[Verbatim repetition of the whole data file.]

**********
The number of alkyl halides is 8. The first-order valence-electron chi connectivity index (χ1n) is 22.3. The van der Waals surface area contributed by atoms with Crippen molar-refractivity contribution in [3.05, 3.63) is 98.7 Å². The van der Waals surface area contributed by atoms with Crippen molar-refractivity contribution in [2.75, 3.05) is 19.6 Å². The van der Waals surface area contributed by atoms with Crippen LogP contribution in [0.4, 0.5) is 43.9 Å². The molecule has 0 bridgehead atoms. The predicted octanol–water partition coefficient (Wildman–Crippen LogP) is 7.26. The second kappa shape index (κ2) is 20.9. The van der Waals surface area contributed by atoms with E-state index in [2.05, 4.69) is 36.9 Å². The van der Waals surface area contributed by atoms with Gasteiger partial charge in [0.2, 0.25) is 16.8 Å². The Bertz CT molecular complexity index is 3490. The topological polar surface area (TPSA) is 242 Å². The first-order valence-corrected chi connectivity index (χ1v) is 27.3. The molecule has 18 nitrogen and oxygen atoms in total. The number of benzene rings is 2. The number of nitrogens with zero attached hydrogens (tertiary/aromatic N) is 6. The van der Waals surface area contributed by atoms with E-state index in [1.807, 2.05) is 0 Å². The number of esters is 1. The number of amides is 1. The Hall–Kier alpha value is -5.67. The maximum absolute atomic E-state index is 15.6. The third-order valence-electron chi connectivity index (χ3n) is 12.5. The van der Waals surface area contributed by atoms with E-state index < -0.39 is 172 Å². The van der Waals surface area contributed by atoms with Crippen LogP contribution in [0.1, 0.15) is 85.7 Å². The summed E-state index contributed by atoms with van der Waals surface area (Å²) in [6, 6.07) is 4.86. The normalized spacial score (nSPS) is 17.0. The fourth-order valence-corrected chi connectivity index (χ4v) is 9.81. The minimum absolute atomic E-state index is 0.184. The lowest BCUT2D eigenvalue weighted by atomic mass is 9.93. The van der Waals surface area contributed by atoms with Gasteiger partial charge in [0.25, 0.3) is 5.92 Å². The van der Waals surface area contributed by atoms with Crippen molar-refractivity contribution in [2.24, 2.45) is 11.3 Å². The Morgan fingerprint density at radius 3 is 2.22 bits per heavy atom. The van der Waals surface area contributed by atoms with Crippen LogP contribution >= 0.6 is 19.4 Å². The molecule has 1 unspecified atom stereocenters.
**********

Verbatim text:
The number of alkyl halides is 8. The first-order valence-electron chi connectivity index (χ1n) is 22.3. The van der Waals surface area contributed by atoms with Crippen molar-refractivity contribution in [3.05, 3.63) is 98.7 Å². The van der Waals surface area contributed by atoms with Crippen molar-refractivity contribution in [2.75, 3.05) is 19.6 Å². The van der Waals surface area contributed by atoms with Crippen LogP contribution in [0.4, 0.5) is 43.9 Å². The molecule has 0 bridgehead atoms. The predicted octanol–water partition coefficient (Wildman–Crippen LogP) is 7.26. The second kappa shape index (κ2) is 20.9. The van der Waals surface area contributed by atoms with E-state index in [2.05, 4.69) is 36.9 Å². The van der Waals surface area contributed by atoms with Gasteiger partial charge in [0.2, 0.25) is 16.8 Å². The Bertz CT molecular complexity index is 3490. The topological polar surface area (TPSA) is 242 Å². The first-order valence-corrected chi connectivity index (χ1v) is 27.3. The molecule has 18 nitrogen and oxygen atoms in total. The number of benzene rings is 2. The number of nitrogens with zero attached hydrogens (tertiary/aromatic N) is 6. The van der Waals surface area contributed by atoms with E-state index in [1.807, 2.05) is 0 Å². The number of esters is 1. The number of amides is 1. The Hall–Kier alpha value is -5.67. The maximum absolute atomic E-state index is 15.6. The third-order valence-electron chi connectivity index (χ3n) is 12.5. The van der Waals surface area contributed by atoms with E-state index < -0.39 is 172 Å². The van der Waals surface area contributed by atoms with Crippen LogP contribution in [0.1, 0.15) is 85.7 Å². The summed E-state index contributed by atoms with van der Waals surface area (Å²) in [6, 6.07) is 4.86. The normalized spacial score (nSPS) is 17.0. The fourth-order valence-corrected chi connectivity index (χ4v) is 9.81. The minimum absolute atomic E-state index is 0.184. The lowest BCUT2D eigenvalue weighted by atomic mass is 9.93. The van der Waals surface area contributed by atoms with Gasteiger partial charge in [0.25, 0.3) is 5.92 Å². The van der Waals surface area contributed by atoms with Crippen molar-refractivity contribution in [2.24, 2.45) is 11.3 Å². The Morgan fingerprint density at radius 3 is 2.22 bits per heavy atom. The van der Waals surface area contributed by atoms with Crippen LogP contribution >= 0.6 is 19.4 Å². The molecule has 1 unspecified atom stereocenters.